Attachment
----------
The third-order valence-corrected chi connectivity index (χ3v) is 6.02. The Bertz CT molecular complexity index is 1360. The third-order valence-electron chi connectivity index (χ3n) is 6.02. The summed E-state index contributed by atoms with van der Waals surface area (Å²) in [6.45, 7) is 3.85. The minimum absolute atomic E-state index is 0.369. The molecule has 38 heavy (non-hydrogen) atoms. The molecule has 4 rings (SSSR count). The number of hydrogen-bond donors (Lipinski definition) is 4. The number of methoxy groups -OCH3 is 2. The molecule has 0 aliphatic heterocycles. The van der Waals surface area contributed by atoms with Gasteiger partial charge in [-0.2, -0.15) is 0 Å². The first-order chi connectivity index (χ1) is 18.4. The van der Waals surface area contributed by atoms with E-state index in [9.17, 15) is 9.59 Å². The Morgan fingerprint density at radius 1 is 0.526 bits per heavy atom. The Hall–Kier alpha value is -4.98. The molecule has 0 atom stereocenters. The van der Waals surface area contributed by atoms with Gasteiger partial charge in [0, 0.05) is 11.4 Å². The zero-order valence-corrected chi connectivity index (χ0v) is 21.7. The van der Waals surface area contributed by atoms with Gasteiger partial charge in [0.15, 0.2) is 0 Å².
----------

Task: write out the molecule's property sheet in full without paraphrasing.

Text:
The third-order valence-corrected chi connectivity index (χ3v) is 6.02. The Bertz CT molecular complexity index is 1360. The third-order valence-electron chi connectivity index (χ3n) is 6.02. The summed E-state index contributed by atoms with van der Waals surface area (Å²) in [6.45, 7) is 3.85. The minimum absolute atomic E-state index is 0.369. The molecule has 38 heavy (non-hydrogen) atoms. The molecule has 4 rings (SSSR count). The number of hydrogen-bond donors (Lipinski definition) is 4. The number of methoxy groups -OCH3 is 2. The molecule has 0 aliphatic heterocycles. The van der Waals surface area contributed by atoms with Gasteiger partial charge in [-0.2, -0.15) is 0 Å². The first-order chi connectivity index (χ1) is 18.4. The van der Waals surface area contributed by atoms with E-state index in [9.17, 15) is 9.59 Å². The Morgan fingerprint density at radius 1 is 0.526 bits per heavy atom. The Hall–Kier alpha value is -4.98. The molecule has 0 atom stereocenters. The van der Waals surface area contributed by atoms with Gasteiger partial charge in [0, 0.05) is 11.4 Å². The zero-order valence-corrected chi connectivity index (χ0v) is 21.7. The van der Waals surface area contributed by atoms with Gasteiger partial charge in [0.15, 0.2) is 0 Å².